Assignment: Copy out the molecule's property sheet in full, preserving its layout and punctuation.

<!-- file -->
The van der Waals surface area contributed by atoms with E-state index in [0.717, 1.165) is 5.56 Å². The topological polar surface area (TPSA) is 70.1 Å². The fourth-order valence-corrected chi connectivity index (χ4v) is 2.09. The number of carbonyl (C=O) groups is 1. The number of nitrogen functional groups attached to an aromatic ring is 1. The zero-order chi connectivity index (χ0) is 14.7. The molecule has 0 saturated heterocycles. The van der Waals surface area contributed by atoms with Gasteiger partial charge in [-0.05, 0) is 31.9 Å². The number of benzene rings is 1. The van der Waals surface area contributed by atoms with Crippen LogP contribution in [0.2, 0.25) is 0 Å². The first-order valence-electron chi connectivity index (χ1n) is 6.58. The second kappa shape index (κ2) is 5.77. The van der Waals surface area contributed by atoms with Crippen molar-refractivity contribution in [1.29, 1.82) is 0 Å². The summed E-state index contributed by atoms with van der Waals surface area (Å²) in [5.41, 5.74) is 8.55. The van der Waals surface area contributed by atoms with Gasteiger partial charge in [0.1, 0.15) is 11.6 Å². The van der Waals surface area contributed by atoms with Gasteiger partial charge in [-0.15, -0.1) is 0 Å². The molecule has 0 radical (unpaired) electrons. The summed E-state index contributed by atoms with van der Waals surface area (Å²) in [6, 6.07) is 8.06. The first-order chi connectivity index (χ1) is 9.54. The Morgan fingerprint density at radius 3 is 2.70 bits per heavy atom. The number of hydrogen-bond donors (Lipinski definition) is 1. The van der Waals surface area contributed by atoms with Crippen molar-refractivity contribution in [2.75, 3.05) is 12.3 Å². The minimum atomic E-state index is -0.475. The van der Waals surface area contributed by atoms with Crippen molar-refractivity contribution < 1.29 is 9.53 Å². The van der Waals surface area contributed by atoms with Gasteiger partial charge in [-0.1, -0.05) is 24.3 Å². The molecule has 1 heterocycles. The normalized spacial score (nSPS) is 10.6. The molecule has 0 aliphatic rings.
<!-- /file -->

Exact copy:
The van der Waals surface area contributed by atoms with E-state index in [0.717, 1.165) is 5.56 Å². The topological polar surface area (TPSA) is 70.1 Å². The fourth-order valence-corrected chi connectivity index (χ4v) is 2.09. The number of carbonyl (C=O) groups is 1. The number of nitrogen functional groups attached to an aromatic ring is 1. The zero-order chi connectivity index (χ0) is 14.7. The molecule has 0 saturated heterocycles. The van der Waals surface area contributed by atoms with Gasteiger partial charge in [-0.05, 0) is 31.9 Å². The number of benzene rings is 1. The van der Waals surface area contributed by atoms with Crippen LogP contribution in [0.2, 0.25) is 0 Å². The first-order valence-electron chi connectivity index (χ1n) is 6.58. The second kappa shape index (κ2) is 5.77. The van der Waals surface area contributed by atoms with Crippen molar-refractivity contribution in [1.29, 1.82) is 0 Å². The summed E-state index contributed by atoms with van der Waals surface area (Å²) in [5.41, 5.74) is 8.55. The van der Waals surface area contributed by atoms with Gasteiger partial charge in [0.1, 0.15) is 11.6 Å². The van der Waals surface area contributed by atoms with Gasteiger partial charge in [-0.15, -0.1) is 0 Å². The molecule has 0 radical (unpaired) electrons. The summed E-state index contributed by atoms with van der Waals surface area (Å²) in [6, 6.07) is 8.06. The first-order chi connectivity index (χ1) is 9.54. The Morgan fingerprint density at radius 3 is 2.70 bits per heavy atom. The number of hydrogen-bond donors (Lipinski definition) is 1. The van der Waals surface area contributed by atoms with Crippen molar-refractivity contribution in [2.75, 3.05) is 12.3 Å². The minimum atomic E-state index is -0.475. The van der Waals surface area contributed by atoms with Crippen molar-refractivity contribution < 1.29 is 9.53 Å². The van der Waals surface area contributed by atoms with Gasteiger partial charge in [-0.1, -0.05) is 24.3 Å². The molecule has 1 heterocycles. The normalized spacial score (nSPS) is 10.6. The molecule has 0 aliphatic rings.